Saturday, October 4, 2008
Over the years I've purchased and un-purchased a fair number of guns. Here's a breakdown of some of those guns, in no particular order, along with a few words on each.
Armalite AR180B: For many, many years, I resisted buying any type of AR rifle, mainly because I didn't personally see the need for one. Finally, I bought one. I owned the AR180B for a little over two years and, while it was a decent gun, I just never made a connection with it. I've shot other AR rifles, including the military version while I was in the army, but I just don't see the big deal about them. I wonder if the big thing about them is the fact that they are at the top of every gun-banner's list, and therefore people want them not so much for the gun, but so that they can have one before some idiot socialist/communist puts the kibosh on all sales. There are better, IMHO, and not so overpriced, guns for hunting, varminting, casual plinking, and, arguably, self-defense, than the uber-popular AR. SOLD.
Savage Model 10: This gun was bought to use for varminting, something I never got around to doing. I really liked the caliber it was in, .22-250, but I never shot the rifle enough to work up a tack-driving load, although I was getting there. SOLD.
Charter Arms Bulldog Pug: No, this wasn't the original CA Bulldog, the gun made infamous by that whack-job David Birkowitz, aka the Son of Sam. This was the stainless steel version that came out, IIRC, somewhere around 2000 or so. The .44 Special is a fine cartridge, but I can't say the same for the Bulldog Pug. The only ammunition I could get it to fire reliably was the Blazer load with the 200-grain HP (Gold dot?) bullet. Pretty decent accuracy, as I recall, when it did fire. By the way, I did relay the revolver's shortcomings to the buyer. SOLD.
Ishapore Enfield: This is the only gun I've ever sold for more money than I bought it for. Not a whole lot more, mind you, but I did make a few bucks. This gun was chambered for the 7.62x51mm or .308 round. It was a no-nonsense, tough-as-nails design that could easily do 2-2.5 MOA with iron sights, and probably a lot better with a scope and/or better eyes. It was HEAVY, probably around a good nine pounds, minimum, and it was a hoot to shoot. Although I don't regret selling this one, I must admit that I miss it from time to time. SOLD.
Ruger Blackhawk: Two of 'em, in fact. Both were in .357 Magnum, and one had an extra cylinder to convert it to 9mm. I know a lot of folks love these, but I just couldn't find a thrill in them. They were well made, just like all of Ruger's guns, but boring. I just don't get the whole single-action scene, not that it should stop you from enjoying it if that's what you like. SOLD.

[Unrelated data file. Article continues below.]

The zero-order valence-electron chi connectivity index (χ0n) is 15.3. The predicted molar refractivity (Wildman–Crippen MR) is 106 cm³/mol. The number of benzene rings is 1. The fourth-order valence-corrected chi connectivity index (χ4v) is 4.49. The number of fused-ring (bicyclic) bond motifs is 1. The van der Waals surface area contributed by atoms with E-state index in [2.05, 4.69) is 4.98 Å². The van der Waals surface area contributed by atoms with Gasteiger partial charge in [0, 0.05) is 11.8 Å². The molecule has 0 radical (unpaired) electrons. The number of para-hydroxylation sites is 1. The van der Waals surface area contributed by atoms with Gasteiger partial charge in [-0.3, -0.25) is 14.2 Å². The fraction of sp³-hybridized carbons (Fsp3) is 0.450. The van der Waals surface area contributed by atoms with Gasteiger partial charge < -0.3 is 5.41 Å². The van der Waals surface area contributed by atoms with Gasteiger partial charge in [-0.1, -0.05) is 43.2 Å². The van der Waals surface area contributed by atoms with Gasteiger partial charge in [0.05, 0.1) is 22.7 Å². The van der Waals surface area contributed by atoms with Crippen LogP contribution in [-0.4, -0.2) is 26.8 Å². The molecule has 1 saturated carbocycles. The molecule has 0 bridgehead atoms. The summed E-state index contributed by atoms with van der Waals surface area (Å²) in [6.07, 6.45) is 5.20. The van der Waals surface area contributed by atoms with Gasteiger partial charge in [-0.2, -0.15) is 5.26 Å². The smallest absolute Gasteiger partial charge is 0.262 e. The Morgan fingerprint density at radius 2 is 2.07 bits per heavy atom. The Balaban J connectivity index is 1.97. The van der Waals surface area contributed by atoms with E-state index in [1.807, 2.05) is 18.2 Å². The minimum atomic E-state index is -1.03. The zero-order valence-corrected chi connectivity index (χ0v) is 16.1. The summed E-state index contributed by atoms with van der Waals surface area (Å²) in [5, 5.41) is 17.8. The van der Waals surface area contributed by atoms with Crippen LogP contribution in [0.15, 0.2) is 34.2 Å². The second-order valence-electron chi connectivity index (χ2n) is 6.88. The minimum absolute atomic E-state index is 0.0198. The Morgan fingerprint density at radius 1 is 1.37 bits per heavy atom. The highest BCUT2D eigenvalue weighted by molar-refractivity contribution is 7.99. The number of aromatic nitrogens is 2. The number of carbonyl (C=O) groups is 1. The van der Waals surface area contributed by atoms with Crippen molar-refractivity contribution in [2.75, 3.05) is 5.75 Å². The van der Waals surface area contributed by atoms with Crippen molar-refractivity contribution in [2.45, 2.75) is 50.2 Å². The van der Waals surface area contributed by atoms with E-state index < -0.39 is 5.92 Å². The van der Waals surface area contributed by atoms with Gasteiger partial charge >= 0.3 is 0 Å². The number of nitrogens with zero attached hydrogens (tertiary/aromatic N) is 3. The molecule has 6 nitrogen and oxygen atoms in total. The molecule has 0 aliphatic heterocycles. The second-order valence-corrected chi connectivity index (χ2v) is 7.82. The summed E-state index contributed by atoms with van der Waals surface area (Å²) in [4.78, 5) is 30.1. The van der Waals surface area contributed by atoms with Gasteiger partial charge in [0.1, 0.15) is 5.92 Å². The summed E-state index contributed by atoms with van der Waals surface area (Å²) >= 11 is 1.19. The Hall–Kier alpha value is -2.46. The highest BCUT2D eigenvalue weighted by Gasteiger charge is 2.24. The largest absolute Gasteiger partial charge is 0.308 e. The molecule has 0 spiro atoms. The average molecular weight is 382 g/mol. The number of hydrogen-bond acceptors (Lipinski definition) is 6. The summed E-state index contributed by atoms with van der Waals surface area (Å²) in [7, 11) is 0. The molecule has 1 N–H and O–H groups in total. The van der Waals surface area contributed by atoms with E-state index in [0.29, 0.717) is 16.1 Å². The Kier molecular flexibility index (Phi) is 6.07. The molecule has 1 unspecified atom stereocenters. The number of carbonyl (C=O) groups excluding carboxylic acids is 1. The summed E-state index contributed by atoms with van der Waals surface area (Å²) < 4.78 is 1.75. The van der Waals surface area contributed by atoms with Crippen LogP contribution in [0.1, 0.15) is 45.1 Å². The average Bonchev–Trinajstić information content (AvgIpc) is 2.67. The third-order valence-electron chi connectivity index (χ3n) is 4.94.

Stoeger Coach gun: This was a 12-ga., side-by-side, double-barreled shotgun that was pretty cool to shoot, but which I had no real need for, especially in light of the fact that I have a Remington 870. The 20" barrels and the short overall length made it quite handy to wield, but it needed to go to another home. SOLD.
CZ75 and CZ75BD: Yup, I had the early CZ75 9mm pistol, and the later version with a decocker. They were both fine guns, as are all CZs, but once the Glock 34 came to town, the CZs became obviated. I also had a .22LR conversion slide from CZ that went. SOLD.
CZ527: I'm still not sure why I bought this bolt-action .223, but I did. A well-made rifle that I never got around to wringing out. I traded it at the gun store for something else, but I can't remember what. TRADED.
Springfield Armory M1A: The most expensive gun I ever bought, and will ever likely buy, I had this gun for about a year before I let it go. Unfired(!). SOLD.
S&W Model 625: I'd always been attracted to the idea of shooting semi-auto cartridges in a revolver, in this case .45 ACP. I finally bought the 4" version when it came out 5-6 years ago. While this was a nice gun, it didn't fit my hand well. It went to a good home with a Denver cop I was acquainted with. SOLD.
S&W Model 25: This was in .45 Colt and it was a version from the 1980s. 'Twas a good gun, but I traded it at the gun store for a gun that was much better for me: the wonderful S&W Model 19. I've never regretted the swap. TRADED.
Kahr MK40: A solid, dependable handgun, but too heavy for carry. I can't remember if I SOLD or TRADED it.
Glock 36: To the best of my knowledge, this is Glock's only single-stack gun. It's chambered for the .45 ACP. I didn't like the perceived recoil, plus it was not an easy-to-carry gun, so it went bye-bye. SOLD.
Glock 26: For those who like, and can carry well, a subcompact 9mm, this is the model to beat. I liked everything about it save for its bulkiness, which did not comport with the way I like to carry. I also had an Advantage Arms .22LR conversion slide for this gun that the same person bought. SOLD.
Well, THAT was cathartic.
I'm finally getting my group of guns down to a manageable, usable level, a place where it should have stayed. But you know what they say about a fool and his money. As I alluded to in an earlier post, I think I've finally wised up and the gun industry will have to make due without my dollars, but there are plenty of other up-and-coming marks, so I'm sure their future is secure, barring an unConstitutional government fiat, of course.
Kel-Tec P3AT: Oops, I almost forgot this one. This was an okay little mouse gun, but it was quite picky about what ammo it liked, as are many small auto handguns. It was definitely concealable, but the .380 ACP cartridge did not lend me much confidence. The gun went to someone else who wanted it, and I haven't missed it one bit. SOLD.